Fox's Big Screen Support For Second Screen Siblings
I was interested to note the recent news that Fox is beginning to “heavily promote” it’s second screen app Fox Now, using the might of both on-air and in-show support.
In addition to a lower screen promotion encouraging app downloads, an animated logo on TV will call on those with the app to “sync now” in order to access all sorts of program-related goodies – mostly additional content of one sort or another.
Aggressive on-screen promotion is logical enough, but there has been relatively little to date on an ongoing basis. Beyond encouraging people to tweet using show hashtags or “Like us on Facebook," second screen behavior — and apps in particular — have been ignored by network promotion.
To a large extent, this is understandable. Precious air-time or screen real estate can arguably be better spent promoting upcoming programming rather than trying to engender behaviors that are still emerging and applicable to only a fraction of the population.
However, what Fox has announced is likely to yield returns as far as downloads and use of the app is concerned. The extent to which that behavior becomes habitual will depend on the richness of the user experience, but initial results are reasons for optimism.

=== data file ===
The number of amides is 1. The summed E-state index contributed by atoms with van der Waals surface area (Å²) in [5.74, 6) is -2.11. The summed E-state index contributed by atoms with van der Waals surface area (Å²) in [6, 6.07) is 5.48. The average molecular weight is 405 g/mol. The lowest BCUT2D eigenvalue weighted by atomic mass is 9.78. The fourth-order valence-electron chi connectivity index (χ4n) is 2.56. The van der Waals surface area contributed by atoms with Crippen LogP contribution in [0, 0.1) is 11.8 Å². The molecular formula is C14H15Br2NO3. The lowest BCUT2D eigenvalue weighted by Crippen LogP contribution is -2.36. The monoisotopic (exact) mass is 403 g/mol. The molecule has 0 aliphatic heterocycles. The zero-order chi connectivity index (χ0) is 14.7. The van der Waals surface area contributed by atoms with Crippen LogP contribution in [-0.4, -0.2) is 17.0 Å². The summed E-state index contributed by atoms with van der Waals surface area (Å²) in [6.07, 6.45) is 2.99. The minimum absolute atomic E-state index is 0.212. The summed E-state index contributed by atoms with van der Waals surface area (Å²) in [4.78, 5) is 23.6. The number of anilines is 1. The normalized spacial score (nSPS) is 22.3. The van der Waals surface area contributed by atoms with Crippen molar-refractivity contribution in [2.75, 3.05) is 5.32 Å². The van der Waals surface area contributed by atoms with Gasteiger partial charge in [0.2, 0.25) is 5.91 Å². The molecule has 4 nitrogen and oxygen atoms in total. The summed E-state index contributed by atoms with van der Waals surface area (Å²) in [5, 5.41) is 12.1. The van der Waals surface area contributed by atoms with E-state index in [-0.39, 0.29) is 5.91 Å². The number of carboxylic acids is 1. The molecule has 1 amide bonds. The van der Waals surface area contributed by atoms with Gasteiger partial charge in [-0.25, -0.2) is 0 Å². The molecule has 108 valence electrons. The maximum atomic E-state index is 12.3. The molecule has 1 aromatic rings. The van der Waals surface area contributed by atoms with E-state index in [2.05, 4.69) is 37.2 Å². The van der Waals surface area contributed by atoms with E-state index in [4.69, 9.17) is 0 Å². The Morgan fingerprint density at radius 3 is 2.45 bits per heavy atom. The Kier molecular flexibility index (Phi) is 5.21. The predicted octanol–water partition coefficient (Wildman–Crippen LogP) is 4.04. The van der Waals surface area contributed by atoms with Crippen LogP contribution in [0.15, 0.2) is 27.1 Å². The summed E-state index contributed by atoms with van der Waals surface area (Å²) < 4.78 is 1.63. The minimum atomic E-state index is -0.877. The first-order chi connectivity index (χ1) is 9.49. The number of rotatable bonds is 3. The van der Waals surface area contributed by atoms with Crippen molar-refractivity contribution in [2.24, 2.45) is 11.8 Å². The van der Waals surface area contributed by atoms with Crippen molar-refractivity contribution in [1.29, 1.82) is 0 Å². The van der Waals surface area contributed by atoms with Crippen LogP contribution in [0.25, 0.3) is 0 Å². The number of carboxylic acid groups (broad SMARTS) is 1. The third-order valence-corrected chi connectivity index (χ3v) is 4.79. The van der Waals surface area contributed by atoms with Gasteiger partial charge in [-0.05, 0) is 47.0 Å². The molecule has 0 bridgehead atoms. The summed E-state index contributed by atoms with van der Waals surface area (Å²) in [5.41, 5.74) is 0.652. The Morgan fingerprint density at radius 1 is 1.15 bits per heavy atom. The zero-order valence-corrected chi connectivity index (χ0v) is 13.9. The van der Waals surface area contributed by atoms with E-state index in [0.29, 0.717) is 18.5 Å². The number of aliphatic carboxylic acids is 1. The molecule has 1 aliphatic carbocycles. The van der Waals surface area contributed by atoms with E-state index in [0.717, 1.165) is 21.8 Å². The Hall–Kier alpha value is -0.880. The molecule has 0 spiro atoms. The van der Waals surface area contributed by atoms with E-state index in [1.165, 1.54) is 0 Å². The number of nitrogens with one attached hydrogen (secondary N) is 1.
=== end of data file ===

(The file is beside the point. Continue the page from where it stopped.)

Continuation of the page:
Some years ago, I remember making a presentation to The Collaborative Alliance on data from the UK about how different types of onscreen calls to action prompted interaction with ads. (We addressed interaction on the TV, as there was no second screen at the time.)
The data had been aggregated across a range of different ad categories and many campaigns from various broadcasters. As a result, we had good indicators of the relative success of calls to action that were static vs. animated vs.; animated and voice-over vs. static; and voice-over — all by category.
No surprise: The results showed that animated and with voice-over were generally most effective, but they also provided norms for the time that set expectations for what kind of response could be achieved by category.
The question isn’t whether Fox will see an uptick in downloads of the app, or whether they will be able to report a similar increase in use. The bigger business question facing all TV companies relates to the future impact of an app in terms of its contribution to maintaining or improving viewing figures, word of mouth, engagement with the show and ultimately, revenue.
Can users of the app be monetized indirectly by contributing to the growth and maintenance of the viewing base? Or directly through the app itself at a scale that is deemed sufficiently significant?
Supporting the second screen by leveraging the big screen is a good move. The question is whether the tangible benefit of doing so will be deemed in the long run to justify the cost, or better still, be seen as a must-have rather than a nice-to-have.